The closer she gets to her grandmother’s house, the greater the danger. Red is not ignorant of the ways of the world – The Crisis may have made people heartless and desperate, but here were always evil people and deeds to begin with. Scariest of all, however, is that the infection is not all they have to worry about. Thriving in a world of sickness and contagion is something else; something far more sinister and horrifying than any pathogen, and Red is about to meet is head on.

The Girl in Red is a modern and decidedly dark retelling of the well-known fairy tale. Set in a post-apocalyptic world filled with monsters both seen and unseen, it is ideal for fans of disaster and doom with a happy ending. Red may be alone, but she is not vulnerable – this is an empowering retelling of a badass woman on a mission, who can look after herself in a world of chaos and predators.

The Girl in Red is a great escape from the drudgery of the real world. At times somewhat slow, with the protagonist’s flaws and strengths repeated far too often to be forgotten, this remains a good read. Action packed, logical and fun, this book clearly demonstrates that you’re never too old for fairy tales.

The Girl in Red by Christina Henry is published by Titan Books and is available in South Africa from Jonathan Ball Publishers.

3 Jul 2019

Review: Stone Mothers by Erin Kelly

Marianne and Jesse have a history that goes back to their childhood; united by shared poverty and dark secrets, with Nazareth Hospital always at the centre. The hospital was once the backbone and monetary vein of Nusstead, but when it was closed and left to rot, the town stagnated with it. Despite Marianne’s escape from Nusstead, when her mother falls ill she is forced to return to the town and to Jesse.

When Marianne left Nusstead and Jesse three decades ago, she broke his heart. Despite this, their actions as teenagers bound them together; to bring the past to light would be detrimental for both of them. However, Jesse’s resentment and Marianne’s new life as a wealthy wife may just be the kindling that sparks her downfall.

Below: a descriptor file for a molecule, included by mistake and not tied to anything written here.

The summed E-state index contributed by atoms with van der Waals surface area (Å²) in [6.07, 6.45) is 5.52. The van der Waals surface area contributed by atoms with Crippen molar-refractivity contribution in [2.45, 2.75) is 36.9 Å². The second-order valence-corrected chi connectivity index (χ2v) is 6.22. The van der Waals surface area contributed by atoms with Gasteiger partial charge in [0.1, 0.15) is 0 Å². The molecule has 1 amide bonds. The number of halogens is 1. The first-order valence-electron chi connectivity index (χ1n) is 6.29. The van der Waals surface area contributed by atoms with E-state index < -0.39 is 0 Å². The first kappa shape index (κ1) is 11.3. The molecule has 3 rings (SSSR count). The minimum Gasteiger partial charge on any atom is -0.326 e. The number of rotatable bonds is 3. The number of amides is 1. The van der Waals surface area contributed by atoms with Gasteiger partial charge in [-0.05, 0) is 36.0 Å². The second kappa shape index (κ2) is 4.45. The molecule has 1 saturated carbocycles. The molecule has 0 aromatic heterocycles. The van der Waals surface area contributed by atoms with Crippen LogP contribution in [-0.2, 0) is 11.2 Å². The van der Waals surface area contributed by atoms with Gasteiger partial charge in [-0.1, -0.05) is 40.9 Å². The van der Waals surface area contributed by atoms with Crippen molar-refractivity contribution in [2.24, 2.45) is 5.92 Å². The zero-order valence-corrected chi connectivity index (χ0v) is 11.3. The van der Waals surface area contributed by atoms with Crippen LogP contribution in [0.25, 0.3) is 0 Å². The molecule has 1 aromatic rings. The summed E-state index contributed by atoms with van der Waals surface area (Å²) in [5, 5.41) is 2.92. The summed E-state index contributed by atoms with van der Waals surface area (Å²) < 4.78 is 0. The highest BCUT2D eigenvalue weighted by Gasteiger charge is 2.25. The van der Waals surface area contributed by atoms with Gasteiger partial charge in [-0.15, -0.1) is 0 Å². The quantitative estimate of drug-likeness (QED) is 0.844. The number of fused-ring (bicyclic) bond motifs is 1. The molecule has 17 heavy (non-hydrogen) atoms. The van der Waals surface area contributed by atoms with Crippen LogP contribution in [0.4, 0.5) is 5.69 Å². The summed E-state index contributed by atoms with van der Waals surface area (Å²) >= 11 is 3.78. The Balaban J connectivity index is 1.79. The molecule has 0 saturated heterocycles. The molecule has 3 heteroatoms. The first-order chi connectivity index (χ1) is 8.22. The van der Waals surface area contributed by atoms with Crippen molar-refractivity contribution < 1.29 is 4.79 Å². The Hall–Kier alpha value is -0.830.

Stone Mothers is an emotional thriller, playing on the feelings of reader and protagonist alike. With manipulation and tangled alliances fueling the narrative, this story is an emotional battering ram that will make any reader swear off the kinds of promises that could later lay foundations for mistrust. The stealthily veiled past that forms the nervous centre of the narrative is cleverly and slowly revealed, adding a palpable tension that prevents the reader putting the book down. As we slowly move closer to the truth and deeper into the past, we realise that while Nazareth was the heart of the story, it was also the toxin that poisoned everything.

Stone Mothers is not your typical fast-paced, horror-filled gasp-athon. It is much more subtle, and ultimately more satisfying. A well-plotted story full of twists, with an ever-building tension make this story the kind of literary spiral you want to fall into. Polished, clever and gripping, Stone Mothers is a great treat for anyone who is willing to go on an adventure.

Stone Mothers by Erin Kelly is published by Hodder & Stoughton, and is available in South Africa from Jonathan Ball Publishers.